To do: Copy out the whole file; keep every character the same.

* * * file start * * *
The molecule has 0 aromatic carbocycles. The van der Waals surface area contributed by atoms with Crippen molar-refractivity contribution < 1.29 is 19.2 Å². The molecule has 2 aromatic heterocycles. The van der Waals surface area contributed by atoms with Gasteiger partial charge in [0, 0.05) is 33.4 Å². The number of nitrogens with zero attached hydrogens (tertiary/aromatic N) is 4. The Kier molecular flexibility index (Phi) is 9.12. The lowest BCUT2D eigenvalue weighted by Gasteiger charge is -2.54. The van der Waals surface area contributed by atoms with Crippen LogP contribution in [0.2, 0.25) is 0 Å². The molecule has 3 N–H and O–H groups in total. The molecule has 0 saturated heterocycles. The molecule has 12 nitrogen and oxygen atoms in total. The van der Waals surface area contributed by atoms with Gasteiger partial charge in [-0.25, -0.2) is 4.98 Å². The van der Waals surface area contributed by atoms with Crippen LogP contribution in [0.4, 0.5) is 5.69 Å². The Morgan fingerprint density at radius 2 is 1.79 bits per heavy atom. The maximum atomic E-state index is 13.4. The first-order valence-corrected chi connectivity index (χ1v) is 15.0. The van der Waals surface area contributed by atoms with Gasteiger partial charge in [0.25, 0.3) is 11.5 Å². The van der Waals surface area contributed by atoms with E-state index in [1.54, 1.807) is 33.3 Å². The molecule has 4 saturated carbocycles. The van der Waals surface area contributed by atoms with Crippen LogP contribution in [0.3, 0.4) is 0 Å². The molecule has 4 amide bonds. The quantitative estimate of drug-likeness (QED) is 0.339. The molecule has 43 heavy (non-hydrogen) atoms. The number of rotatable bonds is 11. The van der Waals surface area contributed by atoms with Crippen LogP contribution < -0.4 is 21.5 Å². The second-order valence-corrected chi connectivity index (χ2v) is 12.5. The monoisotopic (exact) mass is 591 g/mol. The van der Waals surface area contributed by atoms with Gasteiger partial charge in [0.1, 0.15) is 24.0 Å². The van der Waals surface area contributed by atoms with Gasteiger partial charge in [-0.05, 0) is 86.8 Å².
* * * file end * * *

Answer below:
The molecule has 0 aromatic carbocycles. The van der Waals surface area contributed by atoms with Crippen molar-refractivity contribution < 1.29 is 19.2 Å². The molecule has 2 aromatic heterocycles. The van der Waals surface area contributed by atoms with Gasteiger partial charge in [0, 0.05) is 33.4 Å². The number of nitrogens with zero attached hydrogens (tertiary/aromatic N) is 4. The Kier molecular flexibility index (Phi) is 9.12. The lowest BCUT2D eigenvalue weighted by Gasteiger charge is -2.54. The van der Waals surface area contributed by atoms with Crippen LogP contribution in [0.2, 0.25) is 0 Å². The molecule has 3 N–H and O–H groups in total. The molecule has 0 saturated heterocycles. The molecule has 12 nitrogen and oxygen atoms in total. The van der Waals surface area contributed by atoms with Gasteiger partial charge in [-0.25, -0.2) is 4.98 Å². The van der Waals surface area contributed by atoms with Crippen LogP contribution in [0.4, 0.5) is 5.69 Å². The Morgan fingerprint density at radius 2 is 1.79 bits per heavy atom. The maximum atomic E-state index is 13.4. The first-order valence-corrected chi connectivity index (χ1v) is 15.0. The van der Waals surface area contributed by atoms with Gasteiger partial charge in [0.25, 0.3) is 11.5 Å². The van der Waals surface area contributed by atoms with E-state index in [1.54, 1.807) is 33.3 Å². The molecule has 4 saturated carbocycles. The van der Waals surface area contributed by atoms with Crippen LogP contribution in [0.3, 0.4) is 0 Å². The molecule has 4 amide bonds. The quantitative estimate of drug-likeness (QED) is 0.339. The molecule has 43 heavy (non-hydrogen) atoms. The number of rotatable bonds is 11. The van der Waals surface area contributed by atoms with Crippen LogP contribution < -0.4 is 21.5 Å². The second-order valence-corrected chi connectivity index (χ2v) is 12.5. The monoisotopic (exact) mass is 591 g/mol. The van der Waals surface area contributed by atoms with Gasteiger partial charge in [0.1, 0.15) is 24.0 Å². The van der Waals surface area contributed by atoms with Gasteiger partial charge in [-0.05, 0) is 86.8 Å².